Sustainable Systems Science for Accelerating Clean Energy Transitions and Climate Solutions

The next few years are critical. Immediate and deep reductions in greenhouse gas emissions are necessary across all sectors or limiting warming to 1.5 °C will be beyond reach.  Sustainable systems science provides a useful framework and tools to characterize mobility, buildings, food, and other systems and to guide and accelerate sustainability transformations.  Systems analysis tools such as life cycle assessment can be used to evaluate incumbent systems as well as outcomes from interventions addressing and aligning technology, design, policy, market, and consumer behavior – levers that are key to accelerating clean energy and climate solutions.

Life cycle-based tools are valuable systems analysis methods because they encompass production and consumption processes, can map to stakeholder decisions, generate a wide set of performance metrics (e.g., energy and carbon footprints, cost), and can uncover tradeoffs in outcomes that exist across space and time.

This seminar will demonstrate the utility of life cycle-based methods including life cycle design and optimization tools.  Key findings from Center for Sustainable Systems research on automobiles (e.g., ICEV, BEV, CAV), buildings (e.g., whole buildings, appliances, lighting), infrastructure, and food systems will be highlighted to inform future carbon neutrality research, technology development, consumer choices, and policy.

Dr. Greg Keoleian is the Peter M. Wege Professor of Sustainable Systems at the University of Michigan and serves as Director of the Center for Sustainable Systems, which he cofounded in 1991.  He has appointments as Professor in the School for Environment and Sustainability and in Civil and Environmental Engineering, and co-directs MI Hydrogen, a cross campus enterprise to create hydrogen solutions that accelerate clean energy transitions.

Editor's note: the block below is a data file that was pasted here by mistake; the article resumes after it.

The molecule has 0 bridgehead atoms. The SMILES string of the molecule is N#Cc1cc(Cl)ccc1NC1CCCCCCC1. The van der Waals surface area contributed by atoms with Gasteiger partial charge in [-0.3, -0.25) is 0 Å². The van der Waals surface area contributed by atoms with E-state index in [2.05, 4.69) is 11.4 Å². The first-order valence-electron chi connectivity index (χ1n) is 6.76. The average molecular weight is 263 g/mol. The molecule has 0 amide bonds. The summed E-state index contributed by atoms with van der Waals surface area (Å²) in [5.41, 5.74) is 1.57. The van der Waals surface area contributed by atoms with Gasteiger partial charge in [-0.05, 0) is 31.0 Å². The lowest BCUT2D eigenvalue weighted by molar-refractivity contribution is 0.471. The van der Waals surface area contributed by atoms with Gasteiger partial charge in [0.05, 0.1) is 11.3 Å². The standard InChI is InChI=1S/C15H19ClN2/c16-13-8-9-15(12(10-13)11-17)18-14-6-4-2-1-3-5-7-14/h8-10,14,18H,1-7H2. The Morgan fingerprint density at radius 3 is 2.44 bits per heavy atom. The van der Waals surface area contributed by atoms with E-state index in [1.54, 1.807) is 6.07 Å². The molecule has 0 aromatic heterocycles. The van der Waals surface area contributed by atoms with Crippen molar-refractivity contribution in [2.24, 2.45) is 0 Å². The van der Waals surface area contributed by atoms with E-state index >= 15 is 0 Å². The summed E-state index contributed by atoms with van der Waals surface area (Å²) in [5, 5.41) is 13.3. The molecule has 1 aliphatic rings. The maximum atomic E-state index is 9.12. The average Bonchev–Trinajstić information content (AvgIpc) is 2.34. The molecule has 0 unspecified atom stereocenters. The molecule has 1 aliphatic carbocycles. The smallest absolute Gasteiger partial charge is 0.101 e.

His research focuses on the development and application of life cycle models and sustainability metrics to guide the design and improvement of products and technology.  He analyzes life cycle energy, greenhouse gas emissions, costs and other impacts of conventional and alternative vehicle technology, renewable energy technologies, buildings and infrastructure, and food systems to improve their sustainability.

He has a PhD in Chemical Engineering from the University of Michigan and was recently named to the Reuters Hot List of the world’s top climate scientists.

New Wine in Old Bottle: Evolution of the Texas Electricity Market Since 2021 Blackouts and Broader Electricity System Implications